How can you recognize fraud when you receive an investment offer?
- You have been contacted by phone (cold calling). 'Cold calling' is where you receive an unsolicited phone call and don't know how the contact person obtained your information.
- You are promised exceptionally high yields or profits.
- The offeror is based in one country, but you are asked to transfer the money to an account in a different country.
- You are put under pressure.
Tips for avoiding fraud
- Always try to check the identity of the offeror (the name of the company, address, home country, etc.). If a company cannot be clearly identified, it should not be trusted.
- Check out the offeror! Enquire whether the offering company holds an authorization by consulting the lists published on the website of the FSMA - click on 'Target group'.
- Consult the warnings published on the FSMA's website, the sites of foreign supervisory authorities or the IOSCO website – klick on 'warnings'.
- Beware of unsolicited telephone calls/emails (cold calling), that is, any contacts you did not request. Such contacts are often the first step in a fraudulent practice. Don't trust insistent salespeople who try to persuade you to sign quickly.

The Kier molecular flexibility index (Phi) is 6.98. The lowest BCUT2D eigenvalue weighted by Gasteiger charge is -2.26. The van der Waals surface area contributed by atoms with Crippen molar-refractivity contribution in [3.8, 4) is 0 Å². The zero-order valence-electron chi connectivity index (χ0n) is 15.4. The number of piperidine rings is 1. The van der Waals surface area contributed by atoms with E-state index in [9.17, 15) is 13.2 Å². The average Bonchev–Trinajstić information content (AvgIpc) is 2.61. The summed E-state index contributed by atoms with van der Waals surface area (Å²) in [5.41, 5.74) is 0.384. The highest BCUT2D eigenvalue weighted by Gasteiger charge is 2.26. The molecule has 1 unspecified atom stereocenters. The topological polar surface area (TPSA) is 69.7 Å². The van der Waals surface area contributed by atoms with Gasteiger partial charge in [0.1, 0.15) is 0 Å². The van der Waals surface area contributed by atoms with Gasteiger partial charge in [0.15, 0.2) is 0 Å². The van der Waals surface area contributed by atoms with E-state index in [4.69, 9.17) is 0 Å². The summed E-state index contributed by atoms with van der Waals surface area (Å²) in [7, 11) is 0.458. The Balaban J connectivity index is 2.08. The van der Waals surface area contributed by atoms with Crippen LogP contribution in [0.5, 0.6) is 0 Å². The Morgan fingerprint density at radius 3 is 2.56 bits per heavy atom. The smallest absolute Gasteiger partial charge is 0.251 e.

- Be wary of requests to transfer money to countries without any connection to the company or to the country of which the investor is resident.
- Beware of promises of high yields. If it sounds too good to be true, it is!
- Ask the offeror to provide clear and comprehensible information. Request information about the product, the costs and risks, the offeror and its authorization. If you do not fully understand what is being offered, it is best not to invest in it.
- Consider doing a search for the company using the customary search engines. You may find testimonials by people who have already been approached by the company. But remain alert, as sometimes these are falsely positive testimonials posted by the company itself in order to gain the confidence of investors.